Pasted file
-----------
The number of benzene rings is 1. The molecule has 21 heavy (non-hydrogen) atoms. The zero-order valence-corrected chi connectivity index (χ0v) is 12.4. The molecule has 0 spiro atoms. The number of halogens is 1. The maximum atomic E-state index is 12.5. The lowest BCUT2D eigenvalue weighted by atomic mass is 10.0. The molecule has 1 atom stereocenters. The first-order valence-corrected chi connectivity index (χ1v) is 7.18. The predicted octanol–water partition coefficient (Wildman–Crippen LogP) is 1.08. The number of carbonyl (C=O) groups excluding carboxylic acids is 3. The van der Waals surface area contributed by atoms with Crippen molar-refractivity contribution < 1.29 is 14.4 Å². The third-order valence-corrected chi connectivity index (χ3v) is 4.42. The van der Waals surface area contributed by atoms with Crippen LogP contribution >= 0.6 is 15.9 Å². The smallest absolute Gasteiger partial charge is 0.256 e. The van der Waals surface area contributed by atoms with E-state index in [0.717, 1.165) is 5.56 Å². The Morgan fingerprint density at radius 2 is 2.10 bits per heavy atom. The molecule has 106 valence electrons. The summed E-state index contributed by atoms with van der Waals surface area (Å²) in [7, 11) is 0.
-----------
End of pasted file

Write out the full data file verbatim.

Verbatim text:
The number of benzene rings is 1. The molecule has 21 heavy (non-hydrogen) atoms. The zero-order valence-corrected chi connectivity index (χ0v) is 12.4. The molecule has 0 spiro atoms. The number of halogens is 1. The maximum atomic E-state index is 12.5. The lowest BCUT2D eigenvalue weighted by atomic mass is 10.0. The molecule has 1 atom stereocenters. The first-order valence-corrected chi connectivity index (χ1v) is 7.18. The predicted octanol–water partition coefficient (Wildman–Crippen LogP) is 1.08. The number of carbonyl (C=O) groups excluding carboxylic acids is 3. The van der Waals surface area contributed by atoms with Crippen molar-refractivity contribution < 1.29 is 14.4 Å². The third-order valence-corrected chi connectivity index (χ3v) is 4.42. The van der Waals surface area contributed by atoms with Crippen LogP contribution >= 0.6 is 15.9 Å². The smallest absolute Gasteiger partial charge is 0.256 e. The van der Waals surface area contributed by atoms with E-state index in [0.717, 1.165) is 5.56 Å². The Morgan fingerprint density at radius 2 is 2.10 bits per heavy atom. The molecule has 106 valence electrons. The summed E-state index contributed by atoms with van der Waals surface area (Å²) in [7, 11) is 0.